Article by Richard Pike, Non Executive Director at Permanent TSB. Richard Pike will be presenting at our New Generation Operational Risk 2016 Summit talking on Effectively Reporting Accurate and Complete Reports to the Board.
Operational risk has been around as a discipline in Financial Services since early the 2000s. Over those years it has grown to be an important part of any risk department in most financial institutions. Operational risk has also brought new tools and techniques to risk including RCSA, Loss recording, and Op Risk capital calculation.
While there have been many successes for the Op Risk community over the years, the discipline is still fighting to prove its strategic value to senior executives and board members. Due to recent events it is now clear to all financial firm executives that operational risks can have very serious consequences in terms of direct losses (including fines), regulatory & client relationships and reputation. So if Operational Risk managers can show that they can in fact assist in limiting these effects they will have earned that treasured seat at the top table.
As Op Risk is a second line of defense function in most firms, its focus has to be on providing clear and concise information to the business in order for them to make decisions about managing the risks. When the business considers Op Risk to have most of the relevant information to help them make a decision they will ensure that Op Risk is at the table when those decisions are being made.
Op Risk has made great strides in terms of capturing and processing data. Loss event recording programs, RCSA workshops, KRI maintenance projects, etc. have all been implemented successfully across the industry. Unfortunately, not enough time and effort has gone into the analysis and clear reporting of this data in the correct context.
There are a number of challenges that the discipline is facing with current tools and techniques that I suggest have to be overcome before Op Risk can claim to be proactively analysing and reporting Operational Risk.
We have all struggled with the problem of too much or too little information in reports. The nature of Op Risk means that there will never be a one size fits all report, however we need to set the bar a lot higher in terms of making reports that show the right information to the right people and that are presented in the context of the business decisions being made.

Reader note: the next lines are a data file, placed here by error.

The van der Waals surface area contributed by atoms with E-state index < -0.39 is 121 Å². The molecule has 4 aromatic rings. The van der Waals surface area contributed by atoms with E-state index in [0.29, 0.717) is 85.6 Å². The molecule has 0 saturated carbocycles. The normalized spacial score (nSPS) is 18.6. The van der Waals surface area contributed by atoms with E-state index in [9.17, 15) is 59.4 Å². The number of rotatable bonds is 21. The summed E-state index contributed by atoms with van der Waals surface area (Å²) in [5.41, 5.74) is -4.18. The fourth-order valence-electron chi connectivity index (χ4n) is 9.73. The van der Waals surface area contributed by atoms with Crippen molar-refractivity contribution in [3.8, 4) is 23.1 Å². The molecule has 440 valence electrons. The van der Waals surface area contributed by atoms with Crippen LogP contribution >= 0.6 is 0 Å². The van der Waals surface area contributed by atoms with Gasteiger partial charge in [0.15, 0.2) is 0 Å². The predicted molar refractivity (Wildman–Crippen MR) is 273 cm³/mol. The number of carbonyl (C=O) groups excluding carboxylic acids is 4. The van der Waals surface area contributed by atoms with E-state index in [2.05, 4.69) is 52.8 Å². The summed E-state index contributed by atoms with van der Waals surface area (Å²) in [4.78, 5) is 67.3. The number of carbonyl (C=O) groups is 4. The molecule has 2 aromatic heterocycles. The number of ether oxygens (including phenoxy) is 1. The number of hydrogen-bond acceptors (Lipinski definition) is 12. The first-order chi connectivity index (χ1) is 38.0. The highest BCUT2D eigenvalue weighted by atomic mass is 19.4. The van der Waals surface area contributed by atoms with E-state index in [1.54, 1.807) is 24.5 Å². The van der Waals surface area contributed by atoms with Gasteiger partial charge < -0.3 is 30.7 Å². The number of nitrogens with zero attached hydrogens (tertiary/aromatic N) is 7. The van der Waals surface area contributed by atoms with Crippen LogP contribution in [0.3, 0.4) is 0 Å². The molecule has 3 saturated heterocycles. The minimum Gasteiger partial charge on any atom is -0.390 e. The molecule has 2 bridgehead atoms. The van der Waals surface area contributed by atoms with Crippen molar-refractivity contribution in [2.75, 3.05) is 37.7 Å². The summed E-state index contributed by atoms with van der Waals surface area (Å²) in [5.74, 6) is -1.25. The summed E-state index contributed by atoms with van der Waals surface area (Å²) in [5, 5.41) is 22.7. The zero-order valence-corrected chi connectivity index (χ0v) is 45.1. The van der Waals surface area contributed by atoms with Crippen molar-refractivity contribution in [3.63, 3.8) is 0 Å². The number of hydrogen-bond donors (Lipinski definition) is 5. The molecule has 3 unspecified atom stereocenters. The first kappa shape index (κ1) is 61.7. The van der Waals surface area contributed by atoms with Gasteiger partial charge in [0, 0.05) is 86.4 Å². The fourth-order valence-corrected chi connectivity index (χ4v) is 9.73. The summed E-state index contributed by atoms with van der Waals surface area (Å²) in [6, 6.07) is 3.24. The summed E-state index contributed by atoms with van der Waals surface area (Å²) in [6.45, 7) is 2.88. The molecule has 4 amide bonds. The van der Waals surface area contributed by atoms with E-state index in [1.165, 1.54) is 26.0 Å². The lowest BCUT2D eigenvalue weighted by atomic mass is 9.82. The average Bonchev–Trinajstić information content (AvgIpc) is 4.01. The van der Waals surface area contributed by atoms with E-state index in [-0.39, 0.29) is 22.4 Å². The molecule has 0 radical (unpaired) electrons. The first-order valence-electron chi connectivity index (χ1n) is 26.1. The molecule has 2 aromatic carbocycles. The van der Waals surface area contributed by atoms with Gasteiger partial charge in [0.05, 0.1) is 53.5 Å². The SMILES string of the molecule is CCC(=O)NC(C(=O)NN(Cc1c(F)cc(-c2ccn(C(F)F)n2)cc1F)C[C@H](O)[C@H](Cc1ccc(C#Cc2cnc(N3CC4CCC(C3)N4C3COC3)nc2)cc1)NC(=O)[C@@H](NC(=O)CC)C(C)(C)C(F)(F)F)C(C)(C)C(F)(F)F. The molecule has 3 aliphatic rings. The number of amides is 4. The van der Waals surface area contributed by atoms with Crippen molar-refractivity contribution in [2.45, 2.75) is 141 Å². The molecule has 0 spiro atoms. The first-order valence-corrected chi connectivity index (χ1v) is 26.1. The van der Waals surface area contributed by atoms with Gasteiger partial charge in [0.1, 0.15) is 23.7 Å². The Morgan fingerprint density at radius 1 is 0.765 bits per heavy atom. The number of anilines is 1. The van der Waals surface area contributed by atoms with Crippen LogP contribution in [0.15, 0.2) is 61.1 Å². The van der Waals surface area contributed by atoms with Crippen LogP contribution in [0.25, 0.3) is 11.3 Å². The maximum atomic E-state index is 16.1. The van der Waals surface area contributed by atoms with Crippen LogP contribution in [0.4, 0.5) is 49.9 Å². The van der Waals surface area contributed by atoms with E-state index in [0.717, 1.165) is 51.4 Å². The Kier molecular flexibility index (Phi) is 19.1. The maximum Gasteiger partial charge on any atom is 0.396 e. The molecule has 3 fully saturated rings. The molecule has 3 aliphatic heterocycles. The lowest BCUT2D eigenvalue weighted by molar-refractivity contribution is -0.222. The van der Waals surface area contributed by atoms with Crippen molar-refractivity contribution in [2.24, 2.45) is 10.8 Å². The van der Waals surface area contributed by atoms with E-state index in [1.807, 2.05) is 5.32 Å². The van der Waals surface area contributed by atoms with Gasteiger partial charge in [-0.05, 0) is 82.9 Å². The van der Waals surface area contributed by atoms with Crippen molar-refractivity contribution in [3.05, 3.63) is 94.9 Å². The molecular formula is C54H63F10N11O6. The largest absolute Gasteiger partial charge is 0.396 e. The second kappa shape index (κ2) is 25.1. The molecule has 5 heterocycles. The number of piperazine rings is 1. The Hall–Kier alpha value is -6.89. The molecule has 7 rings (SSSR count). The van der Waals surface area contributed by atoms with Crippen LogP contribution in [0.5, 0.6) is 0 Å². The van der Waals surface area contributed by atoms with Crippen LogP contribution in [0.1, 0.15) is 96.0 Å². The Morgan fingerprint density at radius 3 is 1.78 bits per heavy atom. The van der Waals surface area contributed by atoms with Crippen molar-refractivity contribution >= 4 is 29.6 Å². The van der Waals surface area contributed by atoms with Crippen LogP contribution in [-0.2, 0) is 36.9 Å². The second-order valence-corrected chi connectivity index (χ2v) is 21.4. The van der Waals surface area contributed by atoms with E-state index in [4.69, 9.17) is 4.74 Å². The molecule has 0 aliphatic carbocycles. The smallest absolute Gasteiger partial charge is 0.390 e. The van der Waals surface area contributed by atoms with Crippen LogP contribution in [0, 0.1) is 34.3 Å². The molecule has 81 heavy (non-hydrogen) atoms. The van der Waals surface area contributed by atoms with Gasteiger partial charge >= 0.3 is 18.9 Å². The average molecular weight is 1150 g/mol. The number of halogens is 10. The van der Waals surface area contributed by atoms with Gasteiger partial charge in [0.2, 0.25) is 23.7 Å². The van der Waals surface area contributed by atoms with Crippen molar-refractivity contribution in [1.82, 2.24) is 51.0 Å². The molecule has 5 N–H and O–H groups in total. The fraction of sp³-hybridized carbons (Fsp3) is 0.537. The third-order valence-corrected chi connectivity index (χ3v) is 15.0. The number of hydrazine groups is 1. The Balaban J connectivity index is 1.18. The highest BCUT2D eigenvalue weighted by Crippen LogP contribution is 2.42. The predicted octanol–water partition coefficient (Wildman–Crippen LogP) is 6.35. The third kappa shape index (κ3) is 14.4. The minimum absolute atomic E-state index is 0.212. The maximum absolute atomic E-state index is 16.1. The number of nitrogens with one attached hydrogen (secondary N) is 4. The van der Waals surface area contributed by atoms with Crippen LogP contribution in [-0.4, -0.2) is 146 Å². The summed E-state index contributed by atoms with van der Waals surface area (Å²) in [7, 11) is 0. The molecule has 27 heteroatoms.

There are too many units of measure in Op Risk and within individual firms. Op Risk teams will provide results in terms of RAG status, OpVaR, Loss amounts, KRI limit breaches, issue numbers etc. It is also often not clearly defined how material these values are in respect of the business objectives of the firm. All of this makes it very difficult for the business to answer the ‘So What’ question.
Capital Calculation Challenge
The issue of Op Risk capital is a very thorny one, but in general the capital calculation has to be more relevant to the business as too many business executives feel that the process has no relevance to any business decisions they make and is simply a regulatory exercise. The current debate needs to be focused on coming up with models that can be closely related to and be effected by the business.
Op Risk is replete with situations where individual risks have multiple causes and effects that manifest themselves across multiple reporting dimensions (legal entities, processes, regulations, etc.). Often risk people and/or business people will identify these interdependencies but as they cannot be recorded in the risk systems they are noted in an informal manner or at worst forgotten. This sort of information is of huge value to the business as it is normally not clear to them from their individual silos and so it needs to be identified and captured correctly.
Line of Sight Challenge
Op Risk has, in general, failed to give a ‘line of sight’ to senior executives into the risks that they are taking and how they might affect the attainment of their objectives. This is mainly due to the fact that there is no clear manner in which to aggregate data across the various reporting dimensions. This challenge is partly created by the ‘materiality challenge’ set out above. The result is that when the business asks to look behind a particular report or result they are told that it is a mixture of different metrics (often subjective and from different systems) and therefore there is no clear way to ‘drill down’. This leaves business people with a feeling that there is ‘hocus pocus’ going on somewhere and that the reports cannot necessarily be trusted.
As the recent financial crisis starts to fade into the past (hopefully) and focus turns to capital levels and ROE there is a great opportunity for Operational Risk to show the business that it has the information and the analytical capabilities to add real value to business decisions at the most senior levels. In order to achieve this Operational Risk practitioners have to focus on upgrading the tools and techniques they use to analyse and present the data they have. If the New Generation Op Risk can surmount the challenges set out above it can earn an important role in the strategic future of financial institutions.